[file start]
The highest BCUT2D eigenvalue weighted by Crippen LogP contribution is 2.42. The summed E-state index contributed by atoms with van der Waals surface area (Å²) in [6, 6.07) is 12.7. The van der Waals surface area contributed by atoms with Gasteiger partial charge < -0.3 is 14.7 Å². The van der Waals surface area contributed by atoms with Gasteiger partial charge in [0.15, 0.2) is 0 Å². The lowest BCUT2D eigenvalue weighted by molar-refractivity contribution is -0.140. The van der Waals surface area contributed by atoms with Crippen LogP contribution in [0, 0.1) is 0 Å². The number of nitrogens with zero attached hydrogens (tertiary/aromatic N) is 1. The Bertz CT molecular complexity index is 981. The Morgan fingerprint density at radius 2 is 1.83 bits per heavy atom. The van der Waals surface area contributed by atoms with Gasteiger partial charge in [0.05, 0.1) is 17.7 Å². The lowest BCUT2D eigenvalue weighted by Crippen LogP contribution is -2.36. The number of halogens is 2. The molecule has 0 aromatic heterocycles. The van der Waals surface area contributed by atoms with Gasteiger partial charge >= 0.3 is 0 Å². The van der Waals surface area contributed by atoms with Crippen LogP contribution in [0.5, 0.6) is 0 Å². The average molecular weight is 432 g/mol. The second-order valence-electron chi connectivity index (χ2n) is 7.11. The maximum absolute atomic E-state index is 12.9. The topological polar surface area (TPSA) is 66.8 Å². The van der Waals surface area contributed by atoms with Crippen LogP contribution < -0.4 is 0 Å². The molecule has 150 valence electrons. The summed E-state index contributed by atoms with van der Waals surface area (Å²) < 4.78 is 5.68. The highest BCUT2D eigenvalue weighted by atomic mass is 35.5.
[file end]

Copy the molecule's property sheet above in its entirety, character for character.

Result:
The highest BCUT2D eigenvalue weighted by Crippen LogP contribution is 2.42. The summed E-state index contributed by atoms with van der Waals surface area (Å²) in [6, 6.07) is 12.7. The van der Waals surface area contributed by atoms with Gasteiger partial charge < -0.3 is 14.7 Å². The van der Waals surface area contributed by atoms with Gasteiger partial charge in [0.15, 0.2) is 0 Å². The lowest BCUT2D eigenvalue weighted by molar-refractivity contribution is -0.140. The van der Waals surface area contributed by atoms with Crippen LogP contribution in [0, 0.1) is 0 Å². The number of nitrogens with zero attached hydrogens (tertiary/aromatic N) is 1. The Bertz CT molecular complexity index is 981. The Morgan fingerprint density at radius 2 is 1.83 bits per heavy atom. The van der Waals surface area contributed by atoms with Gasteiger partial charge in [0.05, 0.1) is 17.7 Å². The lowest BCUT2D eigenvalue weighted by Crippen LogP contribution is -2.36. The number of halogens is 2. The molecule has 0 aromatic heterocycles. The van der Waals surface area contributed by atoms with Gasteiger partial charge >= 0.3 is 0 Å². The van der Waals surface area contributed by atoms with Crippen LogP contribution in [0.5, 0.6) is 0 Å². The average molecular weight is 432 g/mol. The second-order valence-electron chi connectivity index (χ2n) is 7.11. The maximum absolute atomic E-state index is 12.9. The topological polar surface area (TPSA) is 66.8 Å². The van der Waals surface area contributed by atoms with Crippen LogP contribution < -0.4 is 0 Å². The molecule has 150 valence electrons. The summed E-state index contributed by atoms with van der Waals surface area (Å²) < 4.78 is 5.68. The highest BCUT2D eigenvalue weighted by atomic mass is 35.5.